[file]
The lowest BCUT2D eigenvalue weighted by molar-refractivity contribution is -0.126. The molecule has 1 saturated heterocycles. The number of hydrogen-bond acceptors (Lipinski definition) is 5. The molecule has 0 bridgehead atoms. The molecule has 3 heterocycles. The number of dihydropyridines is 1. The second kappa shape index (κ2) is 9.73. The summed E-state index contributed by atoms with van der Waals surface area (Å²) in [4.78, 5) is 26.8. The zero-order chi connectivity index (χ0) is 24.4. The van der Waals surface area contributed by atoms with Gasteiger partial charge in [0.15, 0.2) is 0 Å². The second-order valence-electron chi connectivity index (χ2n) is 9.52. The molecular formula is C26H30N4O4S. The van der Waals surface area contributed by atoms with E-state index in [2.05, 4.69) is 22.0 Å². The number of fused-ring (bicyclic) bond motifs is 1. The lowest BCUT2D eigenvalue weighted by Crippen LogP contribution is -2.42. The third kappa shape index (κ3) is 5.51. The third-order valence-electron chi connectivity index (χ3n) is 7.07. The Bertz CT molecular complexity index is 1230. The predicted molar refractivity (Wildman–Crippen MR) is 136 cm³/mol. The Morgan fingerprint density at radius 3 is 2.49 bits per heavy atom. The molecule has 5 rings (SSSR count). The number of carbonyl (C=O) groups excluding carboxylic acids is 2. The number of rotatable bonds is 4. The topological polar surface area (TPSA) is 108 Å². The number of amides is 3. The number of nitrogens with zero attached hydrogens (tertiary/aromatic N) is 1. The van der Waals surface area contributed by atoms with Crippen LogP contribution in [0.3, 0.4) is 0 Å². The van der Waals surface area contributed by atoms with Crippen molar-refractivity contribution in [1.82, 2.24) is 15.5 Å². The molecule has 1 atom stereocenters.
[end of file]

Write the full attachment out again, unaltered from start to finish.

The lowest BCUT2D eigenvalue weighted by molar-refractivity contribution is -0.126. The molecule has 1 saturated heterocycles. The number of hydrogen-bond acceptors (Lipinski definition) is 5. The molecule has 0 bridgehead atoms. The molecule has 3 heterocycles. The number of dihydropyridines is 1. The second kappa shape index (κ2) is 9.73. The summed E-state index contributed by atoms with van der Waals surface area (Å²) in [4.78, 5) is 26.8. The zero-order chi connectivity index (χ0) is 24.4. The van der Waals surface area contributed by atoms with Gasteiger partial charge in [0.15, 0.2) is 0 Å². The second-order valence-electron chi connectivity index (χ2n) is 9.52. The molecular formula is C26H30N4O4S. The van der Waals surface area contributed by atoms with E-state index in [2.05, 4.69) is 22.0 Å². The number of fused-ring (bicyclic) bond motifs is 1. The lowest BCUT2D eigenvalue weighted by Crippen LogP contribution is -2.42. The third kappa shape index (κ3) is 5.51. The third-order valence-electron chi connectivity index (χ3n) is 7.07. The Bertz CT molecular complexity index is 1230. The predicted molar refractivity (Wildman–Crippen MR) is 136 cm³/mol. The Morgan fingerprint density at radius 3 is 2.49 bits per heavy atom. The molecule has 5 rings (SSSR count). The number of carbonyl (C=O) groups excluding carboxylic acids is 2. The number of rotatable bonds is 4. The topological polar surface area (TPSA) is 108 Å². The number of amides is 3. The number of nitrogens with zero attached hydrogens (tertiary/aromatic N) is 1. The van der Waals surface area contributed by atoms with Crippen LogP contribution in [0.3, 0.4) is 0 Å². The van der Waals surface area contributed by atoms with Crippen molar-refractivity contribution in [1.82, 2.24) is 15.5 Å². The molecule has 1 atom stereocenters.